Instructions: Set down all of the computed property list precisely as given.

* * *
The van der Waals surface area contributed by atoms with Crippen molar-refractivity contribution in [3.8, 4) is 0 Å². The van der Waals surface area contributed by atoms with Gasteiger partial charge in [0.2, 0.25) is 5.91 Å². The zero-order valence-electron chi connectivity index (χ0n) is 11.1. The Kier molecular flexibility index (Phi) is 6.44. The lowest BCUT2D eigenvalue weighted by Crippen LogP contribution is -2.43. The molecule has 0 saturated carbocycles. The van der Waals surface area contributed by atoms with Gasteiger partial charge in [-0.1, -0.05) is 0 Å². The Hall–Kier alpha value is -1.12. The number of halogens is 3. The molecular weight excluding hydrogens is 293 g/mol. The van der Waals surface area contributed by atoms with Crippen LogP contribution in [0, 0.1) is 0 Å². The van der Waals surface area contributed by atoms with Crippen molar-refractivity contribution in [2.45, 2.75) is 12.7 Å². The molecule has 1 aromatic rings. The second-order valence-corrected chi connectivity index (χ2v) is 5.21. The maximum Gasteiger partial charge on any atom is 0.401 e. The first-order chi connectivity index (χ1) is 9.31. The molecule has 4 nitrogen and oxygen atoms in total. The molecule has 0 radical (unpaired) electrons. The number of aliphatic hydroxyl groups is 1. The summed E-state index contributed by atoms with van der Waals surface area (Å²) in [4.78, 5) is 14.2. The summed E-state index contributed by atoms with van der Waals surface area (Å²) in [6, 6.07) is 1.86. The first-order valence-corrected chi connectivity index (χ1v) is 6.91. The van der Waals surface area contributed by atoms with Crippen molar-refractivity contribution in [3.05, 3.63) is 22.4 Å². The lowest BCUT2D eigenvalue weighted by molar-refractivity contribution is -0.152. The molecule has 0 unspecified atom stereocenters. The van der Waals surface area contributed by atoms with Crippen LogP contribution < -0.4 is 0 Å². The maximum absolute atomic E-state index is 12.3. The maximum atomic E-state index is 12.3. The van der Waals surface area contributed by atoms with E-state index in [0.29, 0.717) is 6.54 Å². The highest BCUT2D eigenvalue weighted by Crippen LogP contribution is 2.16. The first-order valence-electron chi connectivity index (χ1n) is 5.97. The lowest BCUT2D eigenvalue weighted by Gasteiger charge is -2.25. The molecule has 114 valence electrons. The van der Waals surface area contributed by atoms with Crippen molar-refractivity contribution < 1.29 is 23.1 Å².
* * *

The van der Waals surface area contributed by atoms with Crippen molar-refractivity contribution in [3.8, 4) is 0 Å². The van der Waals surface area contributed by atoms with Gasteiger partial charge in [0.2, 0.25) is 5.91 Å². The zero-order valence-electron chi connectivity index (χ0n) is 11.1. The Kier molecular flexibility index (Phi) is 6.44. The lowest BCUT2D eigenvalue weighted by Crippen LogP contribution is -2.43. The molecule has 0 saturated carbocycles. The van der Waals surface area contributed by atoms with Gasteiger partial charge in [-0.1, -0.05) is 0 Å². The Hall–Kier alpha value is -1.12. The number of halogens is 3. The molecular weight excluding hydrogens is 293 g/mol. The van der Waals surface area contributed by atoms with Crippen LogP contribution in [0, 0.1) is 0 Å². The van der Waals surface area contributed by atoms with Crippen molar-refractivity contribution in [2.45, 2.75) is 12.7 Å². The molecule has 1 aromatic rings. The second-order valence-corrected chi connectivity index (χ2v) is 5.21. The maximum Gasteiger partial charge on any atom is 0.401 e. The first-order chi connectivity index (χ1) is 9.31. The molecule has 4 nitrogen and oxygen atoms in total. The molecule has 0 radical (unpaired) electrons. The number of aliphatic hydroxyl groups is 1. The summed E-state index contributed by atoms with van der Waals surface area (Å²) in [4.78, 5) is 14.2. The summed E-state index contributed by atoms with van der Waals surface area (Å²) in [6, 6.07) is 1.86. The first-order valence-corrected chi connectivity index (χ1v) is 6.91. The van der Waals surface area contributed by atoms with Crippen molar-refractivity contribution in [3.05, 3.63) is 22.4 Å². The lowest BCUT2D eigenvalue weighted by molar-refractivity contribution is -0.152. The molecule has 0 unspecified atom stereocenters. The van der Waals surface area contributed by atoms with Crippen LogP contribution < -0.4 is 0 Å². The maximum absolute atomic E-state index is 12.3. The maximum atomic E-state index is 12.3. The van der Waals surface area contributed by atoms with E-state index in [0.29, 0.717) is 6.54 Å². The highest BCUT2D eigenvalue weighted by Crippen LogP contribution is 2.16. The first-order valence-electron chi connectivity index (χ1n) is 5.97. The lowest BCUT2D eigenvalue weighted by Gasteiger charge is -2.25. The molecule has 114 valence electrons. The van der Waals surface area contributed by atoms with Crippen molar-refractivity contribution < 1.29 is 23.1 Å².